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Greening the Streets: A Comparison of Sustainable Stormwater Management in Portland, Oregon and Los Angeles, California

Stormwater runoff is one of the main sources of pollution for urban waterways. Stormwater has traditionally been managed through concrete-based storm drainage systems, but the past twenty years have introduced an alternative in the form of green infrastructure. Green infrastructure for stormwater management involves the use of low impact development (LID), often vegetated facilities to mimic natural hydrologic systems that capture and allow infiltration of rainwater where it falls and from impervious surfaces upstream, before entering the drainage system. Portland, Oregon and Los Angeles, California have adopted green infrastructure into their stormwater management plans. For this project, bioswales, a form of vegetated LID facility, were tested in each city to determine their pollutant retention capabilities. Results from Portland show that bioswales filter out heavy metals effectively, and results from Los Angeles show that bioswales accumulate heavy metals in the soil over the course of the year (also due to filtering out metals from the stormwater). These results raise the question of whether accumulation can reach dangerous levels or saturate the soil with pollutants so that removal efficiency is diminished, indicating a need for further monitoring. However, the success of bioswales up to this point is encouraging and indicates that this method should continue to be employed.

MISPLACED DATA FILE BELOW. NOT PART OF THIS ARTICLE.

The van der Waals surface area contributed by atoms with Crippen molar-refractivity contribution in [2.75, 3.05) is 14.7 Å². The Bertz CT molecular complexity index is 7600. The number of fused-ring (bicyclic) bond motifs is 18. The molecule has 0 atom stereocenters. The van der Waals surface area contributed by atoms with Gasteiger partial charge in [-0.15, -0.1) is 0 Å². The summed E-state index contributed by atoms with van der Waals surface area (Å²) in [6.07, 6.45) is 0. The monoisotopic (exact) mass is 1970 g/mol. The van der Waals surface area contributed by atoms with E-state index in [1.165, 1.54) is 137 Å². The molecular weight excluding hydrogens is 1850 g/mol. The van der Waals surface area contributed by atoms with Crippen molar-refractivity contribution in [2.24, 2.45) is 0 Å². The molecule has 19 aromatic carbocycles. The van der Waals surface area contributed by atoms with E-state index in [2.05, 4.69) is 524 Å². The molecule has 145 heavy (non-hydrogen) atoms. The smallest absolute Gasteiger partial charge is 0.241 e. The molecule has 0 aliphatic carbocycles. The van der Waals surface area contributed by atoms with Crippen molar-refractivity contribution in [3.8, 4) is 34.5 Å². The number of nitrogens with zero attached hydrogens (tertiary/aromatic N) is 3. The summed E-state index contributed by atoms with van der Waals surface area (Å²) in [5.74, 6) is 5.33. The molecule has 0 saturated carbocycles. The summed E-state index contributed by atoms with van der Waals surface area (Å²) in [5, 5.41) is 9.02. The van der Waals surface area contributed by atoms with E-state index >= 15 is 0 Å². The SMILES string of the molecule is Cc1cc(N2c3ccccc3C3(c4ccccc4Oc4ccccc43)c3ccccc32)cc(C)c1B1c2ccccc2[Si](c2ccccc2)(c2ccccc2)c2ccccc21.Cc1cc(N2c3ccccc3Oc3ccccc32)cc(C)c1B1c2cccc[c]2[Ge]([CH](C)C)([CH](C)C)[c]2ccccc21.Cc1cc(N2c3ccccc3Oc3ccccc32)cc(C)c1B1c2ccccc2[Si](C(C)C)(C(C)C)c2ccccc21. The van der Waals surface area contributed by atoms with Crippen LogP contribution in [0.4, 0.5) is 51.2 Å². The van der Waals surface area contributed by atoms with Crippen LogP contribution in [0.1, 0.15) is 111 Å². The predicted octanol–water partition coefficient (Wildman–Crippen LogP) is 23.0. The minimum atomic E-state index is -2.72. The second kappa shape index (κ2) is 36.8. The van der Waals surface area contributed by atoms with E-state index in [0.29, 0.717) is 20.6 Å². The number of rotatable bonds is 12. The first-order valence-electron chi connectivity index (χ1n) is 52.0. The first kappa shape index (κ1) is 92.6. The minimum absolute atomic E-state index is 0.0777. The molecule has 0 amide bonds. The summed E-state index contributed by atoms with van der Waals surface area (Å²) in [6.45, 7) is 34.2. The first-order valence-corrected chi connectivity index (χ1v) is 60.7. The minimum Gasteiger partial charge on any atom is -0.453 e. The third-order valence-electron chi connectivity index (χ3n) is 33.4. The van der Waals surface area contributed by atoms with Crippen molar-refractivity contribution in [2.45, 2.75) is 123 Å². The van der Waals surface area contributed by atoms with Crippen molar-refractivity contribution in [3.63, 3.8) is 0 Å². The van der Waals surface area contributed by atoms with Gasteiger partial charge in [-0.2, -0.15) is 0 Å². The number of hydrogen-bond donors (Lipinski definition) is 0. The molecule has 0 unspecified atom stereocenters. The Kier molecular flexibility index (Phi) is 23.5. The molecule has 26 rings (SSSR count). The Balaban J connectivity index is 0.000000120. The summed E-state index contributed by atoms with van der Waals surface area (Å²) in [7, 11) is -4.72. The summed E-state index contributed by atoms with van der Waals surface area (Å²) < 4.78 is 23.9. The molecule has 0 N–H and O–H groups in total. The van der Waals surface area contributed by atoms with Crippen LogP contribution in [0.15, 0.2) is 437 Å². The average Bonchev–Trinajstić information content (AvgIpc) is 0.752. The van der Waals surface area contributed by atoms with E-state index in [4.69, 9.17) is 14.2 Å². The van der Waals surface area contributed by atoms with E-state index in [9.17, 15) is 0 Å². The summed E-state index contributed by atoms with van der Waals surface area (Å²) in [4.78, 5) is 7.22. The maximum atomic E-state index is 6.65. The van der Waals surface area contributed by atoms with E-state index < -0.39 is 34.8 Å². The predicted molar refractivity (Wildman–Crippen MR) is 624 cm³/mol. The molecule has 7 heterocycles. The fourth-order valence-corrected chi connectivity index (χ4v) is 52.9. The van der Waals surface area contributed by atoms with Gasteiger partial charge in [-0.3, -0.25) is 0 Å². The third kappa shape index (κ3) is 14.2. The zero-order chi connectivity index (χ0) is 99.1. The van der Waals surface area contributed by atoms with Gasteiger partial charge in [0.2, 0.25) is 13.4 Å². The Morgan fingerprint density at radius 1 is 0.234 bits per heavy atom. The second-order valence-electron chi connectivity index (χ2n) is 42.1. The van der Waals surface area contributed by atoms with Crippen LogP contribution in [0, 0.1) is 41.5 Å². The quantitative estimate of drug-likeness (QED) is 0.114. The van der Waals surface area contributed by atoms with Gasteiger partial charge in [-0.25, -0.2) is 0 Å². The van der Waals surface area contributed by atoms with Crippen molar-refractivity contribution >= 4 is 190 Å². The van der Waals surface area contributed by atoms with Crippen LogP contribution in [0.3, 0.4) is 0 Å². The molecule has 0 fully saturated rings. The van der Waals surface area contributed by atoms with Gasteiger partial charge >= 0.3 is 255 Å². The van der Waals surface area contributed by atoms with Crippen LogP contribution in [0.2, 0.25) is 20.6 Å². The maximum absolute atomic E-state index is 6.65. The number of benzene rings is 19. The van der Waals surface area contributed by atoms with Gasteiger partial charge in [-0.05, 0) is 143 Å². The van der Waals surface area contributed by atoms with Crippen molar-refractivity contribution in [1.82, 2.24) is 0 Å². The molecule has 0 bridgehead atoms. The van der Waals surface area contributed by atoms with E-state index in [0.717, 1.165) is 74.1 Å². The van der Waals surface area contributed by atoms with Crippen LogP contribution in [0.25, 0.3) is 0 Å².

Identiferoai:union.ndltd.org:CLAREMONT/oai:scholarship.claremont.edu:pomona_theses-1083
Date01 May 2013
CreatorsSchweitzer, Na'ama
PublisherScholarship @ Claremont
Source SetsClaremont Colleges
Detected LanguageEnglish
Typetext
Formatapplication/pdf
SourcePomona Senior Theses
Rights© 2012 Na'ama Schweitzer

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